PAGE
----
- Defends Govt. policy, says macroeconomic fundaments have improved
- No deviation from fiscal consolidation but says sensitive issues need consideration
- Concedes political realities have intruded, major FDI has proved elusive
- Believes top priority of new president should be public sector reform
- Insists Sri Lanka knows where it is heading, capable of making right decisions
By Charumini de Silva
Despite global challenges, twin deficits and slow growth, the Government remains dedicated to its reform policies centered on fiscal consolidation and liberalisation, State Minister of Finance Eran Wickramaratne said yesterday, ruling out a change of direction.
Speaking at the Sri Lanka Economic Summit titled ‘On the fast track to a turnaround’, organised by the Ceylon Chamber of Commerce (CCC), Wickramaratne acknowledged that significant challenges remained for the Government as it headed towards elections next year. Displaying a frank perspective of the situation faced by the Government as it attempts to stick to its fiscal consolidation process in the midst of slow growth, political uncertainty, high interest rates, appreciating dollar, rising oil prices and weather woes, Wickramaratne counselled the private sector to take a long-term perspective.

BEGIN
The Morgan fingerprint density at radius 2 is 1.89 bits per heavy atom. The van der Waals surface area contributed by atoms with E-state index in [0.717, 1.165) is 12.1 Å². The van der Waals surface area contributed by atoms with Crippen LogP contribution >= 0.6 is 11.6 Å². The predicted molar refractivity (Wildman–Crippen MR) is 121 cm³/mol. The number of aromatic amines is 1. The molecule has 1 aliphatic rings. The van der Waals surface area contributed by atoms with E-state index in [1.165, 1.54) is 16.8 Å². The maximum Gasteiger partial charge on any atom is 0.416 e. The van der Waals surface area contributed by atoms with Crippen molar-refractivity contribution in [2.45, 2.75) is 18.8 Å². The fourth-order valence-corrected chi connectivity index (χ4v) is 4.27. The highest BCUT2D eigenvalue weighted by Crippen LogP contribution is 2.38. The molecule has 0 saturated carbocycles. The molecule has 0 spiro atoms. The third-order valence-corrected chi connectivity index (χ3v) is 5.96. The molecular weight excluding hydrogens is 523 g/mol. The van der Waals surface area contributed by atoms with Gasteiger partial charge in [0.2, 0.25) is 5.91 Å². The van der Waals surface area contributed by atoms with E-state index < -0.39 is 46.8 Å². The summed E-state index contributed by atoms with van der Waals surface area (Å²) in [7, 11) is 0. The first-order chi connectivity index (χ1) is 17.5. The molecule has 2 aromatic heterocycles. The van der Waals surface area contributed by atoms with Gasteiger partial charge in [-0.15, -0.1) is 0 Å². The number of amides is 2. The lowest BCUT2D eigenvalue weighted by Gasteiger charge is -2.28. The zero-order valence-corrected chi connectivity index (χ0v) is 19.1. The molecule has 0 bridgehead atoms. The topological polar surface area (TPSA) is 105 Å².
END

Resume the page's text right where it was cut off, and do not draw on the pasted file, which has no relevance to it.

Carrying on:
“We will not divert from fiscal consolidation because we think that we need to look at the vulnerabilities and take a much longer perspective. Given the reforms that we have undertaken in 2017 the macroeconomic indicators are doing better, budget deficit and inflation are trending down, while reserves and exports are up,” he said.
However, the road has been hard, he conceded, noting that the narrower fiscal space had resulted in fewer opportunities for economic expansion. He also agreed with the fellow panellists who were present at the conference who pointed out that attracting significant Foreign Direct Investment (FDI) remained elusive for Sri Lanka, despite nearly a decade of peace and attempts to improve its standing in the Doing Business Index rankings of the World Bank.
“Looking at some of the measures taken since 2015 in terms of reforms, one of the casualties has been the growth rate because of the other fiscal discipline that has been put in place. Sri Lanka is in a more vulnerable situation because of the twin deficit we face. In 2015 the budget deficit as a percentage of the GDP was in excess of 7%, while it has now come down to 5.5% and we hope it will go below 5% in 2018.”